One of the largest factories in the United States for producing baby formula has been shuttered after suffering severe flooding during a recent freak storm.
Abbott Laboratories made the announcement on June 15 that it would close its factory in Sturgis, Michigan to “assess damage caused by the storm and clean and re-sanitize the plant.”
Same day reporting by The Wall Street Journal stated that the Sturgis factory “produced roughly one-fifth of the infant formula in the U.S.” before it was shut down.
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Abbott’s Sturgis facility has notoriety in the baby formula circle because it was shut down in February “when the FDA found traces of a potentially deadly bacteria, raising the possibility that contaminated products from the plant had caused the illness of several infants,” stated a June 8 WSJ article.
A May 11 WSJ article clarifies that four babies were sickened, two of which died.
The June 8 article focused around a complaint filed by a whistleblower to the U.S. Labor Department’s Occupational Safety and Health Administration who had been sounding the alarm on problems at the plant as far back as February of 2021.
A May 25 article by Axios stated that the FDA was first alerted to a bacterial infection in an infant who consumed Abbott’s wares as far back as Sept. 20, 2021, “But the agency says it did not discover the pathogen in the product after testing was completed.”
Axios went on to illustrate significant problems with the Administration’s response: “After another case was reported on Dec. 1, FDA set an inspection for Dec. 30 but ended up delaying it for a month after Abbott notified the agency of a dozen COVID-19 cases among its employees.”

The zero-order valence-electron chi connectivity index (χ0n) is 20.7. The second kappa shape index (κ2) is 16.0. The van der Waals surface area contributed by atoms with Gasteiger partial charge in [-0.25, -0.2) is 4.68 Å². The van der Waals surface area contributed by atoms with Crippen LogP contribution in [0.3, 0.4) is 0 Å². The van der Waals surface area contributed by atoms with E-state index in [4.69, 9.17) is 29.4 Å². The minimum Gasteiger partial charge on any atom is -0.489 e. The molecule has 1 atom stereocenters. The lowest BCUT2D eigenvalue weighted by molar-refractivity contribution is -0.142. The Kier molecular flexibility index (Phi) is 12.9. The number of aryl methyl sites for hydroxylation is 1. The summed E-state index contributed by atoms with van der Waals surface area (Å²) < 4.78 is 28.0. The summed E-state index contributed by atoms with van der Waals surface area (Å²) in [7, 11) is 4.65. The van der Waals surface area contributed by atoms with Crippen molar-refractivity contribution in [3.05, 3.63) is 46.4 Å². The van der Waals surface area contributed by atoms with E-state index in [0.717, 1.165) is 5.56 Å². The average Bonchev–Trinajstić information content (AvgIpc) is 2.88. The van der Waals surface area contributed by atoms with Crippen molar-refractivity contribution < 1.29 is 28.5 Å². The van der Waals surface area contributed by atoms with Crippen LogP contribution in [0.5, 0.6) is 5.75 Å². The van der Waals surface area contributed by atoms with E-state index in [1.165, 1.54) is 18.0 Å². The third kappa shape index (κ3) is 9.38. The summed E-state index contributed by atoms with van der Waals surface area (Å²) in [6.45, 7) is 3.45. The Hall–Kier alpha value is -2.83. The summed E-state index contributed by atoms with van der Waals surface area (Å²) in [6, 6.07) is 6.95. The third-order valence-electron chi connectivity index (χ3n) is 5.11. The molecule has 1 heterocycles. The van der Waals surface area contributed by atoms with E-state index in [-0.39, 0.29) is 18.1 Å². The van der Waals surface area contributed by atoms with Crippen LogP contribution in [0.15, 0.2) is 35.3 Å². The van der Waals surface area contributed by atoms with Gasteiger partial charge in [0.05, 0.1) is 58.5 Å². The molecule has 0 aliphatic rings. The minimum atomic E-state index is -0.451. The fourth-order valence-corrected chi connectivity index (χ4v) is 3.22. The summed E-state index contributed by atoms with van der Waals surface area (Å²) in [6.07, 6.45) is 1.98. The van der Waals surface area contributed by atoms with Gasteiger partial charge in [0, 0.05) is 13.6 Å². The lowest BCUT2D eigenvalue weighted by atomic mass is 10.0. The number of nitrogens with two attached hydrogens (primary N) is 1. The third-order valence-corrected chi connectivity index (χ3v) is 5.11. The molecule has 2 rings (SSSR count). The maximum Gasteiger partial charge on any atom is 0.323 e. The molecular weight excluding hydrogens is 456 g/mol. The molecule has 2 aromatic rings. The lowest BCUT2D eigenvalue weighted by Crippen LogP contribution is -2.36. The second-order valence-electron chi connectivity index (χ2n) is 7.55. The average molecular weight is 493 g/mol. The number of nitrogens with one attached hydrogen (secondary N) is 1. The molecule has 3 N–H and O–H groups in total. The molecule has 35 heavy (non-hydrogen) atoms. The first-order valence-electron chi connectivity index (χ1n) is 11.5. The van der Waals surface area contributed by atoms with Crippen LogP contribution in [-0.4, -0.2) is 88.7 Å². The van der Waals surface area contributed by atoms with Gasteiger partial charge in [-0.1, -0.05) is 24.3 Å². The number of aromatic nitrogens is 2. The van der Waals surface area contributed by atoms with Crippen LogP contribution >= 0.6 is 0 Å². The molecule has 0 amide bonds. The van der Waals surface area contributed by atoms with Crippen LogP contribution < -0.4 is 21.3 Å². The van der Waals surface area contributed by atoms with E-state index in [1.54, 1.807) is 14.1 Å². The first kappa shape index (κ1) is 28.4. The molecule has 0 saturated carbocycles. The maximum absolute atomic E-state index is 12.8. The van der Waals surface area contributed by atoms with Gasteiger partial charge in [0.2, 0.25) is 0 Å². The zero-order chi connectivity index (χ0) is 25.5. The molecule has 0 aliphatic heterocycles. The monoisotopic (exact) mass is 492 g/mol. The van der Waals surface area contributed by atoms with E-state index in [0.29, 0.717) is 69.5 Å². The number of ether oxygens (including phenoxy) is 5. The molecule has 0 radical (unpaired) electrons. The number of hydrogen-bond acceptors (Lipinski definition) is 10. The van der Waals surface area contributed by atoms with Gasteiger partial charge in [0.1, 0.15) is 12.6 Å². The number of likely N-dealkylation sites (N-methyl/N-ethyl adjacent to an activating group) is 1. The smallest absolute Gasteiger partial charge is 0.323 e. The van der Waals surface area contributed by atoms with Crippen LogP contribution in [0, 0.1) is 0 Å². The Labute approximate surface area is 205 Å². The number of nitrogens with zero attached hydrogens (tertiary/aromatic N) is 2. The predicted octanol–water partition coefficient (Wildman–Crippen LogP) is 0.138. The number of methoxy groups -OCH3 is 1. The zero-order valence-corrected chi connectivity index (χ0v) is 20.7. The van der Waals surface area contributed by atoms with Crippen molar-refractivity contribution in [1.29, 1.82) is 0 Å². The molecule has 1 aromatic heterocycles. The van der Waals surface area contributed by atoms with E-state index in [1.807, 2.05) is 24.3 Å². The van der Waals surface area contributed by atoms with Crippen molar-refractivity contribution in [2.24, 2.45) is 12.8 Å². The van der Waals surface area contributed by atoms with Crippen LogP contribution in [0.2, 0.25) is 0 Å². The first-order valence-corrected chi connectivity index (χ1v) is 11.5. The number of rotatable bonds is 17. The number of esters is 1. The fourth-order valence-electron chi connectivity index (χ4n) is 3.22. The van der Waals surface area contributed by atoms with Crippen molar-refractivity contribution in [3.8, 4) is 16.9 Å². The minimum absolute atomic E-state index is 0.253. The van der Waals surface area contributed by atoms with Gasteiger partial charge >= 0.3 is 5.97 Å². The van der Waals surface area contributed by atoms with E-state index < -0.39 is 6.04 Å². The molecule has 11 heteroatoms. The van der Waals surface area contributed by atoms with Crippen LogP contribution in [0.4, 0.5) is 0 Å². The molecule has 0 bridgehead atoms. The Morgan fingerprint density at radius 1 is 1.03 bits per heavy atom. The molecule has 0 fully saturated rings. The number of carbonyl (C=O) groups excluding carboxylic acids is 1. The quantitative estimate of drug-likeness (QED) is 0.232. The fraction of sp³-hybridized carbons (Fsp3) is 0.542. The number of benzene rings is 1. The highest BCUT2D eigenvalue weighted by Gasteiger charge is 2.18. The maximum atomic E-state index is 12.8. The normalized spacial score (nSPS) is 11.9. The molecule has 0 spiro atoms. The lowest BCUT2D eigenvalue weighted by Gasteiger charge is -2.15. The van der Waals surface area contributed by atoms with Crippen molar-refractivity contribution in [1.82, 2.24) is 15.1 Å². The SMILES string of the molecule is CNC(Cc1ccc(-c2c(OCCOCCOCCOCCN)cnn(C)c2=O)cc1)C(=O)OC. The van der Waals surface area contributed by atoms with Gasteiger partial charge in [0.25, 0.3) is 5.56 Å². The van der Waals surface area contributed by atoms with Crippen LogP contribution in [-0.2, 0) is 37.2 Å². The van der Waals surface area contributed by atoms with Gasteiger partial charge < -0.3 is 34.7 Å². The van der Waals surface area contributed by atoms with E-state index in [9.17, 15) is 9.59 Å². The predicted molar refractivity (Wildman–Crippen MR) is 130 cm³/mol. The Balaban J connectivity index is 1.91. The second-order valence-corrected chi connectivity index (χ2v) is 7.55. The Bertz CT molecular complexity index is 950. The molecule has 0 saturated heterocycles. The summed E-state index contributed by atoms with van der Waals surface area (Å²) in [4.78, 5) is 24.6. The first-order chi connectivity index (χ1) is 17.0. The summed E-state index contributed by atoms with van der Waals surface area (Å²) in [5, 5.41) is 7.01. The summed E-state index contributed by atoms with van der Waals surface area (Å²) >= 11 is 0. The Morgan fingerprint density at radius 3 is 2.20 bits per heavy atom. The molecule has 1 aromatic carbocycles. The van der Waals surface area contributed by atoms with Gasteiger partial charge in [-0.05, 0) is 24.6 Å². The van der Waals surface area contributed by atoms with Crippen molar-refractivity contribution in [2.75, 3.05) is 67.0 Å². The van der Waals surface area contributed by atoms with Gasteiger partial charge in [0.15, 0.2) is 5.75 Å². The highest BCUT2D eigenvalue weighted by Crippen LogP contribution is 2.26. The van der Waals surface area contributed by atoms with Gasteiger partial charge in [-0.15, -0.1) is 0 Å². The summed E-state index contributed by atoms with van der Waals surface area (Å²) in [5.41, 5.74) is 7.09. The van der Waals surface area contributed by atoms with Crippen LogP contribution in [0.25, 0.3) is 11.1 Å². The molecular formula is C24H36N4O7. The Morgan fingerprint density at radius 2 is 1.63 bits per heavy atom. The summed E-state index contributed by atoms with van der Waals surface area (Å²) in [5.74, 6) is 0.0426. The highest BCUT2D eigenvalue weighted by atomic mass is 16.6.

And added, “Once they completed their inspection, FDA investigators found ‘serious cracks’ in key equipment; ‘water leaks and condensation, which are risk factors for Cronobacter, in areas where dry powdered formula was produced’; and inadequate hand-washing.”
The Sturgis facility was reopened less than two weeks ago on June 4.
The May 11 article revealed the lag time between when production begins and when product can be available for consumers is significant, making the pain of having to reclose the plant under the current formula crisis all the more exacerbated.
“Abbott said it would take six to eight weeks after restarting production before product is available on store shelves,” WSJ stated. “The company said it would begin with producing specialty formulas, such as those for people with rare metabolic diseases, and then start production of its widely known brands like Similac.”
And indeed, Abbott’s press release on the closure focused on its EleCare line of formula.
The company messaging stated that, “Based upon historical demand and current projections, Abbott has ample existing supply of EleCare and most of its specialty and metabolic formulas to meet needs for these products until new product is available.”
Abbott added that in the time since the original Sturgis plant closure in February, the company had been able to ramp its production levels back up to 95 percent of what they were in January, sans production from the Sturgis re-opening.
The storm in Sturgis was quite severe. June 15 reporting by local CBS affiliate Channel 3 stated that one county had been without power for two days.
One local farm said they lost power during the first five minutes of the storm and had to rely on a backup generator to keep their animals cooled and watered in the heat.
The cost to run the generator under current average fuel prices in Sturgis of $4.89 per gallon cost the family $200 over the course of two days.